There has long been a fascination on how famous creative individuals of the past died, and more pointedly how they were able to keep on writing in spite of their illnesses, many debilitating in nature. (One of the most famous examples is that of Mozart.) In an article in The Wall Street Journal, Raymond Tallis reviews a book (Shakespeare's Tremor and Orwell's Cough, by John J. Ross). In it, the physician mixes some fine detective work with intelligent speculation based on modern science to determine what ailed famous literary figures.
Unsurprisingly, infectious diseases dominate Dr. Ross's literary ward round as they dominated all eras in which the germs that cause them were not understood and antibiotics not available. The usual suspects, syphilis (Shakespeare), gonorrhea (Joyce) and tuberculosis (the Brontës, Orwell), are joined by more exotic transmissible misfortunes such as yaws, a tropical disease that causes dreadful ulcers (London), and relapsing fever, or Brucellosis (Yeats). Bipolar disorder—in which frenzied productivity alternates with increasingly frequent crashes into depression—is plausibly ascribed to Melville, Hawthorne and London. Some of Dr. Ross's subjects seem also to have had mild autism, which made ordinary relationships agonizingly difficult. Their medical troubles were frequently compounded by heroic alcohol consumption, intended to mitigate their symptoms. Downwardly mobile parents and other childhood traumas also loom large in the literary C.V.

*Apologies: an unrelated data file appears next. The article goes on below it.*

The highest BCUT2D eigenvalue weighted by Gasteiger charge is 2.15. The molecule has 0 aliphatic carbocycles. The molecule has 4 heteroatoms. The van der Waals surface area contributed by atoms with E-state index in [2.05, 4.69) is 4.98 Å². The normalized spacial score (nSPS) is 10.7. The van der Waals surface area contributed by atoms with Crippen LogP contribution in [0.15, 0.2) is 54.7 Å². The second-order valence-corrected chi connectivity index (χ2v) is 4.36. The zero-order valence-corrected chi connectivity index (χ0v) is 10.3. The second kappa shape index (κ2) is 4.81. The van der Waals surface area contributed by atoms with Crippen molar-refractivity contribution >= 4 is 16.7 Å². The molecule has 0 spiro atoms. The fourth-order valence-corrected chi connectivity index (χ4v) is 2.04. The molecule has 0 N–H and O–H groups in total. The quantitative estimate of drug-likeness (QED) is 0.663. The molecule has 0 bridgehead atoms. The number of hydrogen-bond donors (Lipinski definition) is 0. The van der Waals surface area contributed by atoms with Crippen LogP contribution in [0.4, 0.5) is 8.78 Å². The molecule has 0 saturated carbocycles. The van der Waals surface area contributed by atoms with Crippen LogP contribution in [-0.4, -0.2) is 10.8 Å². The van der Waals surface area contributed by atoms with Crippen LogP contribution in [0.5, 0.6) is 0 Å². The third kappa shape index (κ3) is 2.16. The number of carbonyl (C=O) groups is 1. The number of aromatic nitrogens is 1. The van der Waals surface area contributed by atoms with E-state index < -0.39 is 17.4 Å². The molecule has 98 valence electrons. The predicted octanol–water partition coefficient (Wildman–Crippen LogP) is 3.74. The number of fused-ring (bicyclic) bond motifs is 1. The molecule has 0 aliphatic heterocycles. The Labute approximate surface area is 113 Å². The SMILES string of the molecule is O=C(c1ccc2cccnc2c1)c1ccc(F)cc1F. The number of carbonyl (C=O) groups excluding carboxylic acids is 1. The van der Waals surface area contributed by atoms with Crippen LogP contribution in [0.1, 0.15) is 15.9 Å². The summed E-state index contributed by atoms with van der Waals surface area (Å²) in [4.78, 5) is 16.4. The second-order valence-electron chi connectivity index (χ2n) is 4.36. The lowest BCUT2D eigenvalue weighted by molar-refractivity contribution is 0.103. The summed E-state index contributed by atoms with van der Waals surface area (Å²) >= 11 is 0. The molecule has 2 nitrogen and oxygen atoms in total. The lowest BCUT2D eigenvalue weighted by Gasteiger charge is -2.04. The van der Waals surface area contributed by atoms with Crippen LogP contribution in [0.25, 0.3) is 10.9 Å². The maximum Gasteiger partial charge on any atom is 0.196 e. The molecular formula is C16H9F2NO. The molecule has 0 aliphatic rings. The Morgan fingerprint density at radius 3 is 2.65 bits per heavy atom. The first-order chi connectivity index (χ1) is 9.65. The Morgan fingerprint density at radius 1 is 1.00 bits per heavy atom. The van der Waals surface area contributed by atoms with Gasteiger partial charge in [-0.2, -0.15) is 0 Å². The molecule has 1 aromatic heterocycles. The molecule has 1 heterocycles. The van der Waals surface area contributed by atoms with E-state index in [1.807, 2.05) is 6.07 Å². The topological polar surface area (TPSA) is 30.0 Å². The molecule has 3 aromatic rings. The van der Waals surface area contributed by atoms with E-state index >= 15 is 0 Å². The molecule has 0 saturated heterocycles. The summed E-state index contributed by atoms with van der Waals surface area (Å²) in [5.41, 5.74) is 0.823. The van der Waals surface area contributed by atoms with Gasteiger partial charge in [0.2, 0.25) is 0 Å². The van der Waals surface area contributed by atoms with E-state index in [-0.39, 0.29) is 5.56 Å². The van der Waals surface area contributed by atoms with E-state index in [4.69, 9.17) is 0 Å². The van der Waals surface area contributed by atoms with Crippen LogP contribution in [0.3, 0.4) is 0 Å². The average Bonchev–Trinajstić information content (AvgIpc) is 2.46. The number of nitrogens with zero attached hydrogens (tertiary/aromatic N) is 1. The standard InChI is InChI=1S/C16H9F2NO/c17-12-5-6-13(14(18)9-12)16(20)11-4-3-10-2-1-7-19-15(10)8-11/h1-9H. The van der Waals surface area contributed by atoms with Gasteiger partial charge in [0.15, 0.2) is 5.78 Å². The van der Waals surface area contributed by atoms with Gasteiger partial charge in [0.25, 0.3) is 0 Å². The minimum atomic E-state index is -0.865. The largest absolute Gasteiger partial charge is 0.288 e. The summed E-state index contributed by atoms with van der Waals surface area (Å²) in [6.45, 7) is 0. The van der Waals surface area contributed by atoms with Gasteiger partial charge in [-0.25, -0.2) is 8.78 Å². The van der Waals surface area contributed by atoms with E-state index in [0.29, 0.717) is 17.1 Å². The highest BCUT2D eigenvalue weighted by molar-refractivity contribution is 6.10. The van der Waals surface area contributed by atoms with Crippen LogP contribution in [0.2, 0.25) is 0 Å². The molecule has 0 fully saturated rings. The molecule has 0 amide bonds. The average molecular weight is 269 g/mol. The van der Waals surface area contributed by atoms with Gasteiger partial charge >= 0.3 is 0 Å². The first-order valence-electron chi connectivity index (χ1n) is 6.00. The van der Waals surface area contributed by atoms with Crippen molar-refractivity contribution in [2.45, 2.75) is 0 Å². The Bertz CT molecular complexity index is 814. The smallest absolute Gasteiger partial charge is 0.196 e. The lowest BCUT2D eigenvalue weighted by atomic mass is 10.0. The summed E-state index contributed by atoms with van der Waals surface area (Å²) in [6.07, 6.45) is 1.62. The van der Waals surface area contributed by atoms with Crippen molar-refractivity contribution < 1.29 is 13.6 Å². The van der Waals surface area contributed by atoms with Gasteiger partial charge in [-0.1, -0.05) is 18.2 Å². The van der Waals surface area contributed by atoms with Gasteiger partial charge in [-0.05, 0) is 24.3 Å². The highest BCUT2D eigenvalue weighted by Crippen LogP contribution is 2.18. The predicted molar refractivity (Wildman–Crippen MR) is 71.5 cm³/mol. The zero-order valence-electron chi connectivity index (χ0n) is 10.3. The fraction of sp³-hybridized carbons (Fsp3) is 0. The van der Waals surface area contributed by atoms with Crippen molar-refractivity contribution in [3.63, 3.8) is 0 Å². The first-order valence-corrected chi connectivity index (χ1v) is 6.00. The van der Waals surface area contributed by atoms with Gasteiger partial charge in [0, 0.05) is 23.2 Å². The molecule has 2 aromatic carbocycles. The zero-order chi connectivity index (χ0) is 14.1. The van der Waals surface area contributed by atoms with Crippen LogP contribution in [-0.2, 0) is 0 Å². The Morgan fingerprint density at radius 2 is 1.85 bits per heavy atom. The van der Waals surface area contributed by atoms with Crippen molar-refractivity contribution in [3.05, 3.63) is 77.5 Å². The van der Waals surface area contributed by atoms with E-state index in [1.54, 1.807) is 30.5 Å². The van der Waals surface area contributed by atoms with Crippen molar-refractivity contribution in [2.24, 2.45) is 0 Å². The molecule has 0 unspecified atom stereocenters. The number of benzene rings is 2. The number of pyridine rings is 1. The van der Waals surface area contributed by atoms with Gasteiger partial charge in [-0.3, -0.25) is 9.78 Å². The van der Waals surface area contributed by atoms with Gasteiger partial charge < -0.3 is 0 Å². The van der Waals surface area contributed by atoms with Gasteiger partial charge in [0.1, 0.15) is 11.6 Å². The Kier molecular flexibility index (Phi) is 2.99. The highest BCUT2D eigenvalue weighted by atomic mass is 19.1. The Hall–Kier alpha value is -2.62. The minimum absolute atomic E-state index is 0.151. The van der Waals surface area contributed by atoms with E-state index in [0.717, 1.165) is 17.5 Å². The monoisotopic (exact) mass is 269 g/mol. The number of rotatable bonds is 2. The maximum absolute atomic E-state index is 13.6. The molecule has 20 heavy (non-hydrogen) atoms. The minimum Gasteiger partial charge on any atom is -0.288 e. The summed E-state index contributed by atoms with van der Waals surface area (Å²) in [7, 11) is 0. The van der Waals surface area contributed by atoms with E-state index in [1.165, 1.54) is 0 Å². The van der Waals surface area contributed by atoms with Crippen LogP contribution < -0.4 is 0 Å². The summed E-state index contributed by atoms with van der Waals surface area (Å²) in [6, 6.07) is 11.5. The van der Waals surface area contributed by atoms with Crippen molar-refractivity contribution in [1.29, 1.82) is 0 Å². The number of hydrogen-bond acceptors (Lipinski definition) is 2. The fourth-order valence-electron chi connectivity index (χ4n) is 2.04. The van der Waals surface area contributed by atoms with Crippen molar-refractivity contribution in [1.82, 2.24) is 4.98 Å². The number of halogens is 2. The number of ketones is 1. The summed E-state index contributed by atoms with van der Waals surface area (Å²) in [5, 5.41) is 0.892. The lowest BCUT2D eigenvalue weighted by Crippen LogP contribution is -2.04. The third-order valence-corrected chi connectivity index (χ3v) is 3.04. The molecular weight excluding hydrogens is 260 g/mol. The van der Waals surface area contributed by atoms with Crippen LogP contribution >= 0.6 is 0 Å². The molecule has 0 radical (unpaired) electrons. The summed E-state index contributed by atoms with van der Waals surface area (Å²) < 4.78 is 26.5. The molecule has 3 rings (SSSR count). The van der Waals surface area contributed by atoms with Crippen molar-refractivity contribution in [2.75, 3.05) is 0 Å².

Job himself would have been grateful to have been spared the burden of illness carried by Jack London. A charismatic, handsome giant in his youth, he was a dying wreck at 40. His problems included yaws, gout, kidney stones, a rotten mouth from recurrent scurvy and massive fluid retention from nephritis. His self-medication with an entire pharmacy's worth of remedies was enthusiastically supported by his star-struck doctor. It included a cocktail of morphine and atropine that killed a man who had survived appalling ordeals at sea and in the Klondike and who, by the time he was 20, had outlived most of his waterfront mates. Even so, in the last week of his life, he worked for a 60-hour stretch, broken only by two hours' sleep, on a final unfinished novel. Melville similarly surmounted family tragedies, critical neglect, profound depression, post-traumatic stress disorder, alcoholism, cardiac failure and agonizing arthritis to write "Billy Budd," the late masterpiece that showed how his mind could still function at the highest level.Such shows at least two things: that medicine continues to advance, and what we now take as effective therapy will (eventually) be replaced by a better therapy as our knowledge of the human body increases; and that the human spirit among many writers is strong and resistant to illness and death. In other words, the will to live and the need to create dominate many writers' views and their lives. The lesson here, at least as I understand it, is that we require both the advantages of modern medicine and the courage of the human heart.
You can read the rest of the article at [WSJ}